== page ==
There was a guy with a gun permit next door to the San Bernardino shooting: do you know what he did? He protected his property and employees as he was supposed to. He prevented a spread of the event, but he didn't cowboy over and confuse law enforcement, he wasn't reckless. Like most responsible people in that situation, his responsibility is to protect him and the people immediately around him, and nothing else. So unlike many other cases where a conceal and carry permit holder was able to stop a mass shooting (because they were more involved), this guy did the right thing, which was strictly defensive.
But back to NY.
So one guy, with little formal training before hand, was able to get a license -- and learn all the things he shouldn't do with a gun. OK.
Should he carry without more training? Not unless he's a moron. Any responsible person, and as part of the classes, I'm sure he was reminded this repeatedly, he should shoot regularly and get instruction and more proficiency. So yes, a foreign national or NYC person who lived on public transit, can go to Texas or another state and take a drivers license test (which is less onerous than the CHL), and get one of those -- which allows them access to a weapon that kills more people per year than guns do. But that doesn't mean their job is done -- they need to practice and gain proficiency there too.
The point is, let's compare choices:
- Texas - where an abused Women (rape and stalker victim) has a direct threat against her life, where she grew up with guns and gun safety (and knows how to shoot) -- she can go and get training and a permit to carry a gun to protect herself and her kids.
- California -- where that same Woman will be told in many counties that she has to document to death the actual threats, and prove that her attacker means her harm, and then go through even more training on the basics (which she already knows), and then she gets murdered while waiting, because many counties refuse to issue at all.
So there are outliers that will get a permit without much prior experience, and then carry around and think they're a cowboy. Most likely, they're going to do something stupid, and get themselves put in jail -- however statistic show that this almost never, ever happens.
The far more common case is responsible adults, with years or a lifetime of experience with guns and gun safety, are wasting a day on stuff they already know, to be allowed to exercise their rights to self defense. And the gross majority will never pull their guns, and if they do, they'll have a better record than the cops do with them. And I'm OK with that.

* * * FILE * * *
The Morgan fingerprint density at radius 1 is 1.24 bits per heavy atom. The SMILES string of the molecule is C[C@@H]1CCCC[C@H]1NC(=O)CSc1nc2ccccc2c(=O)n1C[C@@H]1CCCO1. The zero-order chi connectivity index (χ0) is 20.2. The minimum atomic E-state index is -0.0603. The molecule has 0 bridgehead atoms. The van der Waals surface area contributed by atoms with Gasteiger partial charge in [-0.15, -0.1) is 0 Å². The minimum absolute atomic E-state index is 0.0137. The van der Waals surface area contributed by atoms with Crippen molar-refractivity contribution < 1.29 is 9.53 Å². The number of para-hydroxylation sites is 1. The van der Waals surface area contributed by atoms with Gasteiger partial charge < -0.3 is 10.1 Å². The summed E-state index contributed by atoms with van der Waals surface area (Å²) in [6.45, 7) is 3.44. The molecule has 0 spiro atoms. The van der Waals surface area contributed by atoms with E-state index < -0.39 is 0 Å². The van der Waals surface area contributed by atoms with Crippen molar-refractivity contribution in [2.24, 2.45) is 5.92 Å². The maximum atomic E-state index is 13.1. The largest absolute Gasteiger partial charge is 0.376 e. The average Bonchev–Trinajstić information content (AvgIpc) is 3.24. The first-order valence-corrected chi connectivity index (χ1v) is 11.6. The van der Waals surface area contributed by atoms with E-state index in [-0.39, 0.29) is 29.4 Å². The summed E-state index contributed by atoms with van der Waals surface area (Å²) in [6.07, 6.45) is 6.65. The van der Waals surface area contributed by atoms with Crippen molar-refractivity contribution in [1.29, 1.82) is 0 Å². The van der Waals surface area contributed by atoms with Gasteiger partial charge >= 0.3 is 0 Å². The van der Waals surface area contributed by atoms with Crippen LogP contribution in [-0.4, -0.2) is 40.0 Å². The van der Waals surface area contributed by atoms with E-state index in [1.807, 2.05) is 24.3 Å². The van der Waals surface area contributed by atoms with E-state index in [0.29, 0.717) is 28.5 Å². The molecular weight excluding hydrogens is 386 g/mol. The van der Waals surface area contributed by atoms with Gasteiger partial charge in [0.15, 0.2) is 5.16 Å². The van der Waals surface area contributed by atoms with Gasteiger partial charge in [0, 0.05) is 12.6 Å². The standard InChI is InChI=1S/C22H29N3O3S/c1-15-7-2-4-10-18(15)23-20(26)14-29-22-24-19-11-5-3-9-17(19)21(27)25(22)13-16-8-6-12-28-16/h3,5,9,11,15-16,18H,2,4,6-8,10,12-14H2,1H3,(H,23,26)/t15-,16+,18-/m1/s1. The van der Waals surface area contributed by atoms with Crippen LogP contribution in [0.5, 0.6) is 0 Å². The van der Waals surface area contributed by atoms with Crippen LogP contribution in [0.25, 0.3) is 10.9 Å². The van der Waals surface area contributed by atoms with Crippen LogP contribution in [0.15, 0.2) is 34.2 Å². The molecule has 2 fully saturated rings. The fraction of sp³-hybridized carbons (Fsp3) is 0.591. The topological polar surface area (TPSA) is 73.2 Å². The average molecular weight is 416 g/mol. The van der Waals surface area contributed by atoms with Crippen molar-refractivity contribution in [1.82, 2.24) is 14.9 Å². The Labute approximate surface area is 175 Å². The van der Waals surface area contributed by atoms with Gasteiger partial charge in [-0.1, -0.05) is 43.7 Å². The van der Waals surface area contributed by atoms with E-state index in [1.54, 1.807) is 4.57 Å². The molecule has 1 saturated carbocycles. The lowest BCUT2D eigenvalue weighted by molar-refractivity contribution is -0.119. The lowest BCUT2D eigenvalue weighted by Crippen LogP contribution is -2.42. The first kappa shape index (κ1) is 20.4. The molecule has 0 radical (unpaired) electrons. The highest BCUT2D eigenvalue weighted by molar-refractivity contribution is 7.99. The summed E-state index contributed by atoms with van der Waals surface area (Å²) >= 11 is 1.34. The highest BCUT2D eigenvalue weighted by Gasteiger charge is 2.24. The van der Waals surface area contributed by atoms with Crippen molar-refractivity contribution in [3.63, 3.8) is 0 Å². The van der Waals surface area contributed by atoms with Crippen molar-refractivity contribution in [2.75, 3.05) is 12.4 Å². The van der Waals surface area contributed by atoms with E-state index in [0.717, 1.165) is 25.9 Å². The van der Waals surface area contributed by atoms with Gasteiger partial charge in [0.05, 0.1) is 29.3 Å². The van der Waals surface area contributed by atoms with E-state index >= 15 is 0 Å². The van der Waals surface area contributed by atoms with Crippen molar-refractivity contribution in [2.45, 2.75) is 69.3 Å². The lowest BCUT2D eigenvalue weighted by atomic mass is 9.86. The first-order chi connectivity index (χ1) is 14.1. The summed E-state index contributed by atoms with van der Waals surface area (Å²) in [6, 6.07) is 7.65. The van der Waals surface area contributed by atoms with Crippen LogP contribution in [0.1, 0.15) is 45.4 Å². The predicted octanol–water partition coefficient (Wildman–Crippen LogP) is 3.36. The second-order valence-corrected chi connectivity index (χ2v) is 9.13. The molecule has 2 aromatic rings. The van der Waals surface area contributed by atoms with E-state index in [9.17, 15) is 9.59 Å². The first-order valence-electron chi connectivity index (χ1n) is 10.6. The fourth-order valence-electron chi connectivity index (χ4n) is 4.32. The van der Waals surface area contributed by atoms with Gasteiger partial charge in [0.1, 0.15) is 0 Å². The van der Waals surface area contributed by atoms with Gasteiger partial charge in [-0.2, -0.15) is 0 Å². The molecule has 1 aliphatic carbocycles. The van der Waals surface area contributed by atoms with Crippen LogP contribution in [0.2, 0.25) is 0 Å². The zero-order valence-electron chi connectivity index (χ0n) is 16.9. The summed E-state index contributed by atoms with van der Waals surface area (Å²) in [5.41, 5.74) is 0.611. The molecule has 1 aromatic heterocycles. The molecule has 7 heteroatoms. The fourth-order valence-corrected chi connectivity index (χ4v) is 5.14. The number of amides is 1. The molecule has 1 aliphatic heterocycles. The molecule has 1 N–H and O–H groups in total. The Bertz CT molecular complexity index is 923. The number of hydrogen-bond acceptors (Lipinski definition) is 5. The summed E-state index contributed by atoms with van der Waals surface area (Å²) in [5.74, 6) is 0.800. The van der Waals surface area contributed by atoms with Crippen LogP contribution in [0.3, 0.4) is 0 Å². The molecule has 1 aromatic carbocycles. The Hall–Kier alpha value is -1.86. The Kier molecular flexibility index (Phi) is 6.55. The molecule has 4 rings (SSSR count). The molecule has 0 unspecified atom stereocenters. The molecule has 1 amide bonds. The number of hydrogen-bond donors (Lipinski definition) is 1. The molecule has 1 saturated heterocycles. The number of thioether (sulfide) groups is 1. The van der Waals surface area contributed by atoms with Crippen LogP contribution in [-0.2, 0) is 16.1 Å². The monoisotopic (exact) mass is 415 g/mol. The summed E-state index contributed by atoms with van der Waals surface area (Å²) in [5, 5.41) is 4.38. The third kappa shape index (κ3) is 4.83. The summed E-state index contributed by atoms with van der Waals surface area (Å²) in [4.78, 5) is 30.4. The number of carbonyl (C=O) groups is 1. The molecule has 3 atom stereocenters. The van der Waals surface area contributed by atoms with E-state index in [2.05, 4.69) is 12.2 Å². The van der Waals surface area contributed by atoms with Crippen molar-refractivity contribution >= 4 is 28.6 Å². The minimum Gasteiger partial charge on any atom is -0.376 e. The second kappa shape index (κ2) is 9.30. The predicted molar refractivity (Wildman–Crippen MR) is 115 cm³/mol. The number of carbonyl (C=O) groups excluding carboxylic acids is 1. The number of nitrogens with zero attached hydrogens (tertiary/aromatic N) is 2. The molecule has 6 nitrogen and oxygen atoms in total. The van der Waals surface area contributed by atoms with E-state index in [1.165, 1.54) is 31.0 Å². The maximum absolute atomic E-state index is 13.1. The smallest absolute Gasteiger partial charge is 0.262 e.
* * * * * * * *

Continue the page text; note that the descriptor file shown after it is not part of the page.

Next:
What does it all mean? When you're incompetent, about the best you can do is try to distract:
- New York city had 50,000+ violent crimes and 333 murders
- Austin had 3,500 violent crimes and 32 murders.
- Even with 8x the population, that doesn't reflect well on the NYT propaganda about crazy laws like this being a big problem.
- San Bernardino, with1/4th the population of Austin, and stricter gun control laws, had 50% more murders than Austin -- and mass shooters that were still able to get guns illegally.
- Oakland with < 1/2 the population of Austin, and much stricter gun control, has twice the violent crime, and 3x the murders.
- And that's understating the differences -- greater Austin is twice as large as reported, with much lower crime in the outskirts: areas around Oakland like Emeryville (or San Bernardino with East L.A.), turn out to be some of the worst in the nation (per capita).
Since reporting any of that would be factual and show that conceal and carry laws seem to have no measurable negative consequences (and only positive ones), and that most gun owners are far more responsible (and educated?) than non-gun owners (especially folks in gun-control mecca's like California or New York), the Times decided to miseducate their gullible readers (again), commit lies of omission (about context), and skew the facts for their anti-Liberty agenda. As usual.
So instead of being dubious about one guys right to carry a concealed weapon, the Headline should have been more dubious about the Times ability to do their jobs, and said, " I'm a responsible Newspaper? Seriously?"